Eric Skillman is a resident designer for Criterion (the world’s greatest and classiest film collection), and a writer of comics.
How did you get into design?
I was an editor of both my high school and college literary magazines, and enjoyed the process of designing those. For whatever reason, it wasn’t until halfway through college that it occurred to me that this might be something I could make a career out of, but eventually I figured that out.
How would you describe your style?
I’m sure that I have some quirks that probably constitute a “style,” but generally I like to think that I let the particular project determine its own look and feel. So… “eclectic”?
Name five inspirations for your art
Just listing things that have directly influenced my most recent projects: Saul Bass, Josh Cochran, pulpy crime paperbacks, Chuck Close, Grant Morrison‘s New X-Men.
How/Why did you move into comic book work, and what are your goals for that?
I had the opportunity to work with Sean Phillips on a 4-page comic for the Criterion release of Blast of Silence, and had so much fun with that that I wanted to try my hand at some original stories. Plus I’ve just always loved comics, and wanted my name on the front of a book for a change.
What are you reading?
This week? Just finished The Mystic Arts of Erasing All Signs of Death by Charlie Huston, starting in on 36 Arguments for the Existence of God: A Work of Fiction by Rebecca Goldstein. Comics-wise, Aya: The Secrets Come Out by Abouer & Oubrerie, Spaghetti Bros by Trillo & Mandrifina, and The Immortal Iron Fist Omnibus by Brubaker, Fraction, Aya, etc.
What is it like working at Criterion?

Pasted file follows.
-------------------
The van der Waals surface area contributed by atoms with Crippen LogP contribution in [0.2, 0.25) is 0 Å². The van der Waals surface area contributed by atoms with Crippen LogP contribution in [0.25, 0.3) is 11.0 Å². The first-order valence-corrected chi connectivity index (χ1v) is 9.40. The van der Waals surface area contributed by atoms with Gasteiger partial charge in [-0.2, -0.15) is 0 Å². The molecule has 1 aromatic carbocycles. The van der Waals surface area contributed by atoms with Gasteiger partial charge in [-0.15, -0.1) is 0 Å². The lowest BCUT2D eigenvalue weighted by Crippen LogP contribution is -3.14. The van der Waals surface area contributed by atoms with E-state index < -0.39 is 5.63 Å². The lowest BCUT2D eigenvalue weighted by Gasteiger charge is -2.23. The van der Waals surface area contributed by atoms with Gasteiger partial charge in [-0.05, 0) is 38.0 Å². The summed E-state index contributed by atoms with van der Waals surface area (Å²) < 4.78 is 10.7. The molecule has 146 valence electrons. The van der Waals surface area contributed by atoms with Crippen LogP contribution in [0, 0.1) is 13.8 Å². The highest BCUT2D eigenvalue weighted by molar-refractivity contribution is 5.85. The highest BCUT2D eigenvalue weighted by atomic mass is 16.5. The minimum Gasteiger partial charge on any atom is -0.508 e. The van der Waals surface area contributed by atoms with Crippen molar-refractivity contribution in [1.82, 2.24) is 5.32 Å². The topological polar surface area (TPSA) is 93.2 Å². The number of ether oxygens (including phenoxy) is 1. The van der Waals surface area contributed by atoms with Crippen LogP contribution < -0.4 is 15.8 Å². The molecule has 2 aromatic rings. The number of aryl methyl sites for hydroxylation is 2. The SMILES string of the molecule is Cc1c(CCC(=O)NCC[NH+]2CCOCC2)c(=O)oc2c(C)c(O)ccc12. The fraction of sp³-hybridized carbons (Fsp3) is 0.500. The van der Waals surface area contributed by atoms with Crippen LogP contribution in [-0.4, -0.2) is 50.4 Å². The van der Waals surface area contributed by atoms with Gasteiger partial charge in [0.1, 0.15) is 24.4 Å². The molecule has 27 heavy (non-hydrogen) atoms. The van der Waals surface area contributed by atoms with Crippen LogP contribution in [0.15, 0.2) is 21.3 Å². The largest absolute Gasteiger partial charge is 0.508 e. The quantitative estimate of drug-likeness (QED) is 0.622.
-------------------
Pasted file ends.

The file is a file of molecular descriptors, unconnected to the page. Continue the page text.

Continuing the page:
It’s great to be able to work with people who genuinely care about making a great product.
Who are some designers you love and why?
I’m always impressed by all the designers who do freelance work with Criterion, folks like Rodrigo Corrall and Neil Kellerhouse. Mainly I like anyone who can surprise me, come up with solutions that I never would have.
Do you see any common themes/trends in designers work these days?
There’s the handmade thing, or the kind of deliberately awkward “non-design design,” both obviously responses to the kind of slickness inherent in computer-generated design, but both of those have been going on for a while now. I’m not sure what the next big trend is going to be…
What is the process like when you start a design for Criterion?
We watch the film, talk it over, I submit comps, we talk it over, I submit more comps, more discussion, lather, rinse, repeat as necessary.
How many people do you think would kill you for your job?
Um… hopefully zero?
What advice would you have for aspiring designers starting out?
If you’re going to be doing “interpretive” design (i.e. designing covers or posters for someone else’s book, movie, album, whatever), try thinking like an English major (“what are the themes / motifs / central metaphors?”) before you start thinking like a designer (“how do I make this look cool?”).
What are some good resources for designers?
This is just a minor thing, but I love flipping through the vintage pulp paperback covers at www.vintagepbks.com when I need inspiration.
Would you rather choose:
The Beatles or Elvis Presley?
Bruce Lee or Jackie Chan?
I feel like I should pick Bruce Lee, but I appreciate a little humor with my violence, so I’m going to go with Jackie Chan.
Muhammad Ali or Mike Tyson?
Ali, I guess? (I don’t really follow boxing, but isn’t Tyson a wife-beater?)
A Rock or a Hard Place?
Um… a hard place?